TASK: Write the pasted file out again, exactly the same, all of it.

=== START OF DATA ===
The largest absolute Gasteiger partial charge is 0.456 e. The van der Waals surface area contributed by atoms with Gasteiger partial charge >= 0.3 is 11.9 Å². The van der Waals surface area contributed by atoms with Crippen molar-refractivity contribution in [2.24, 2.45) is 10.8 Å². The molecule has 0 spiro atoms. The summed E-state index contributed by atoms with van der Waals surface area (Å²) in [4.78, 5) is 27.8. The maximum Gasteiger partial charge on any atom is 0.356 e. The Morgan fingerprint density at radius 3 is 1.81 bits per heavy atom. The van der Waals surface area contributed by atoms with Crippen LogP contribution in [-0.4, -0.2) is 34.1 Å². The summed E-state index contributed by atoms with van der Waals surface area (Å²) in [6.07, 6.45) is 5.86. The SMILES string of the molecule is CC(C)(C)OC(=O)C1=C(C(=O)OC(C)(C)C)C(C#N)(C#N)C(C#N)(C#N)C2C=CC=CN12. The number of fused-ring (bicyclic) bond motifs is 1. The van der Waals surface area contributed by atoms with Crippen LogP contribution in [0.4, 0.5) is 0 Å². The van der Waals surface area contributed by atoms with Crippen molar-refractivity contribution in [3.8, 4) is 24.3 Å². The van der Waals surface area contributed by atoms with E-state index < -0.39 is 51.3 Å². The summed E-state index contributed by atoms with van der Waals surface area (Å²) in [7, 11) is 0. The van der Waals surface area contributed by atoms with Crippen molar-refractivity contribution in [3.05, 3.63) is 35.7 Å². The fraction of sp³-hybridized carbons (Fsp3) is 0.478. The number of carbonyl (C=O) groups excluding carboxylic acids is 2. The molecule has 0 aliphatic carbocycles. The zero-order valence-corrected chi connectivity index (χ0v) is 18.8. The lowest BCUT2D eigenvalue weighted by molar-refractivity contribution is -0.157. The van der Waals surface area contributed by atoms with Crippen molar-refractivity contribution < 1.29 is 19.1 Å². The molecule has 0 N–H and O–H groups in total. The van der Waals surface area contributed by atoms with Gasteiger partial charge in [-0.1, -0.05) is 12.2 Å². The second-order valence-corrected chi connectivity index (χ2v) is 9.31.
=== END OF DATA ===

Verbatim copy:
The largest absolute Gasteiger partial charge is 0.456 e. The van der Waals surface area contributed by atoms with Gasteiger partial charge >= 0.3 is 11.9 Å². The van der Waals surface area contributed by atoms with Crippen molar-refractivity contribution in [2.24, 2.45) is 10.8 Å². The molecule has 0 spiro atoms. The summed E-state index contributed by atoms with van der Waals surface area (Å²) in [4.78, 5) is 27.8. The maximum Gasteiger partial charge on any atom is 0.356 e. The Morgan fingerprint density at radius 3 is 1.81 bits per heavy atom. The van der Waals surface area contributed by atoms with Crippen LogP contribution in [-0.4, -0.2) is 34.1 Å². The summed E-state index contributed by atoms with van der Waals surface area (Å²) in [6.07, 6.45) is 5.86. The SMILES string of the molecule is CC(C)(C)OC(=O)C1=C(C(=O)OC(C)(C)C)C(C#N)(C#N)C(C#N)(C#N)C2C=CC=CN12. The number of fused-ring (bicyclic) bond motifs is 1. The van der Waals surface area contributed by atoms with Crippen LogP contribution in [0.4, 0.5) is 0 Å². The van der Waals surface area contributed by atoms with Crippen molar-refractivity contribution in [3.8, 4) is 24.3 Å². The van der Waals surface area contributed by atoms with E-state index < -0.39 is 51.3 Å². The summed E-state index contributed by atoms with van der Waals surface area (Å²) in [7, 11) is 0. The van der Waals surface area contributed by atoms with Crippen molar-refractivity contribution in [3.05, 3.63) is 35.7 Å². The fraction of sp³-hybridized carbons (Fsp3) is 0.478. The number of carbonyl (C=O) groups excluding carboxylic acids is 2. The molecule has 0 aliphatic carbocycles. The zero-order valence-corrected chi connectivity index (χ0v) is 18.8. The lowest BCUT2D eigenvalue weighted by molar-refractivity contribution is -0.157. The van der Waals surface area contributed by atoms with Crippen molar-refractivity contribution < 1.29 is 19.1 Å². The molecule has 0 N–H and O–H groups in total. The van der Waals surface area contributed by atoms with Gasteiger partial charge in [-0.1, -0.05) is 12.2 Å². The second-order valence-corrected chi connectivity index (χ2v) is 9.31.